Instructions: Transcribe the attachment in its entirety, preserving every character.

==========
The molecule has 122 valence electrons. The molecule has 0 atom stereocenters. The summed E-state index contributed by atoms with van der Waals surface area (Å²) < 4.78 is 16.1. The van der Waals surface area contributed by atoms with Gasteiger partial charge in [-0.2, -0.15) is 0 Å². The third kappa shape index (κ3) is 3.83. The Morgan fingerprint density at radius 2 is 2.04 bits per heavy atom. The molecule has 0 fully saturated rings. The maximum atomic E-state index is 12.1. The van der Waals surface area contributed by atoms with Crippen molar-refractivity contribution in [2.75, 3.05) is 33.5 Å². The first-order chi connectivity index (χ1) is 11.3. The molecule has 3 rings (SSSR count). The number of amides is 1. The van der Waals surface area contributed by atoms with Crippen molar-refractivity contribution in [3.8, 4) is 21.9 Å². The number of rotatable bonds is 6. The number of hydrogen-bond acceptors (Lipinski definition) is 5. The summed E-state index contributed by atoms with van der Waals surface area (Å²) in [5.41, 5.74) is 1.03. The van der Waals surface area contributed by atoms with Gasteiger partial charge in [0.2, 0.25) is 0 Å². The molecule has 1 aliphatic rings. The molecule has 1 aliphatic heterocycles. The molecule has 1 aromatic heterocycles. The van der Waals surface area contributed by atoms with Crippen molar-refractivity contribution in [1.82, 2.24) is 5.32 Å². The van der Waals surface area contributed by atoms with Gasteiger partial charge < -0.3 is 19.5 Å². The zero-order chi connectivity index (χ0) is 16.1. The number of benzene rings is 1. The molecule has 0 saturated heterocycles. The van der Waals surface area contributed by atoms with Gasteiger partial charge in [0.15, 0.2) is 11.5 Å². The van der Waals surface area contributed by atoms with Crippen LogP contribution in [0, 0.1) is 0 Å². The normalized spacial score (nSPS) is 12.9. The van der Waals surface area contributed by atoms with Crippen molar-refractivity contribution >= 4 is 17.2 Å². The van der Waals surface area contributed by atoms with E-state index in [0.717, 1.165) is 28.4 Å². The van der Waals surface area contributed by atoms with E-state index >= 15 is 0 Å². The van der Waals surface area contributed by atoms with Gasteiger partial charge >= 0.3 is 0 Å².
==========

The molecule has 122 valence electrons. The molecule has 0 atom stereocenters. The summed E-state index contributed by atoms with van der Waals surface area (Å²) < 4.78 is 16.1. The van der Waals surface area contributed by atoms with Gasteiger partial charge in [-0.2, -0.15) is 0 Å². The third kappa shape index (κ3) is 3.83. The Morgan fingerprint density at radius 2 is 2.04 bits per heavy atom. The molecule has 0 fully saturated rings. The maximum atomic E-state index is 12.1. The van der Waals surface area contributed by atoms with Crippen molar-refractivity contribution in [2.75, 3.05) is 33.5 Å². The first-order chi connectivity index (χ1) is 11.3. The molecule has 3 rings (SSSR count). The number of amides is 1. The van der Waals surface area contributed by atoms with Crippen molar-refractivity contribution in [3.8, 4) is 21.9 Å². The number of rotatable bonds is 6. The number of hydrogen-bond acceptors (Lipinski definition) is 5. The summed E-state index contributed by atoms with van der Waals surface area (Å²) in [5.41, 5.74) is 1.03. The van der Waals surface area contributed by atoms with Gasteiger partial charge in [0.2, 0.25) is 0 Å². The molecule has 1 aliphatic rings. The molecule has 1 aliphatic heterocycles. The molecule has 1 aromatic heterocycles. The van der Waals surface area contributed by atoms with Crippen molar-refractivity contribution in [1.82, 2.24) is 5.32 Å². The van der Waals surface area contributed by atoms with Gasteiger partial charge < -0.3 is 19.5 Å². The zero-order chi connectivity index (χ0) is 16.1. The number of benzene rings is 1. The molecule has 0 saturated heterocycles. The van der Waals surface area contributed by atoms with Gasteiger partial charge in [0.15, 0.2) is 11.5 Å². The van der Waals surface area contributed by atoms with Crippen LogP contribution in [0, 0.1) is 0 Å². The normalized spacial score (nSPS) is 12.9. The van der Waals surface area contributed by atoms with Crippen molar-refractivity contribution >= 4 is 17.2 Å². The van der Waals surface area contributed by atoms with E-state index in [0.717, 1.165) is 28.4 Å². The van der Waals surface area contributed by atoms with E-state index >= 15 is 0 Å². The van der Waals surface area contributed by atoms with Gasteiger partial charge >= 0.3 is 0 Å².